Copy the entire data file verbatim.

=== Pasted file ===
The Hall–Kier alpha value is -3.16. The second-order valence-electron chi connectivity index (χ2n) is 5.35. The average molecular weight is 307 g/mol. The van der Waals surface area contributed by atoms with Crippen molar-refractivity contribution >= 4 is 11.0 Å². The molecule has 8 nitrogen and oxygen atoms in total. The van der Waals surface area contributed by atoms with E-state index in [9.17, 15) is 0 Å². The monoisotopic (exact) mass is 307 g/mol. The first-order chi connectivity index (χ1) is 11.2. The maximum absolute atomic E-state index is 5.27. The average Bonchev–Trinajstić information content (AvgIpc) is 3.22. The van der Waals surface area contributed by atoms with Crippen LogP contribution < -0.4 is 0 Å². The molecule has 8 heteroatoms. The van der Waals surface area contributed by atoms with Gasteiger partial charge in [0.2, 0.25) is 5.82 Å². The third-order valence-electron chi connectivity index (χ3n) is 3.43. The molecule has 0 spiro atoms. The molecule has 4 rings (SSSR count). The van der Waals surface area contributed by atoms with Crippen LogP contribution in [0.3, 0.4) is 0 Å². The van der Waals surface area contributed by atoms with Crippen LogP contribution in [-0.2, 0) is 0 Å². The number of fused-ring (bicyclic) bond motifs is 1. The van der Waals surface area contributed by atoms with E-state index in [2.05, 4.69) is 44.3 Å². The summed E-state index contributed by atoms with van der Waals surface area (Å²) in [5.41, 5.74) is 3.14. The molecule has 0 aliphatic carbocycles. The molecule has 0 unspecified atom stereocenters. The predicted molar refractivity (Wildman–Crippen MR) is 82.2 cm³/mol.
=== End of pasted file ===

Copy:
The Hall–Kier alpha value is -3.16. The second-order valence-electron chi connectivity index (χ2n) is 5.35. The average molecular weight is 307 g/mol. The van der Waals surface area contributed by atoms with Crippen molar-refractivity contribution >= 4 is 11.0 Å². The molecule has 8 nitrogen and oxygen atoms in total. The van der Waals surface area contributed by atoms with E-state index in [9.17, 15) is 0 Å². The monoisotopic (exact) mass is 307 g/mol. The first-order chi connectivity index (χ1) is 11.2. The maximum absolute atomic E-state index is 5.27. The average Bonchev–Trinajstić information content (AvgIpc) is 3.22. The van der Waals surface area contributed by atoms with Crippen LogP contribution < -0.4 is 0 Å². The molecule has 8 heteroatoms. The van der Waals surface area contributed by atoms with Gasteiger partial charge in [0.2, 0.25) is 5.82 Å². The third-order valence-electron chi connectivity index (χ3n) is 3.43. The molecule has 0 spiro atoms. The molecule has 4 rings (SSSR count). The van der Waals surface area contributed by atoms with Crippen LogP contribution in [0.3, 0.4) is 0 Å². The van der Waals surface area contributed by atoms with Crippen LogP contribution in [-0.2, 0) is 0 Å². The number of fused-ring (bicyclic) bond motifs is 1. The van der Waals surface area contributed by atoms with E-state index in [2.05, 4.69) is 44.3 Å². The summed E-state index contributed by atoms with van der Waals surface area (Å²) in [5.41, 5.74) is 3.14. The molecule has 0 aliphatic carbocycles. The molecule has 0 unspecified atom stereocenters. The predicted molar refractivity (Wildman–Crippen MR) is 82.2 cm³/mol.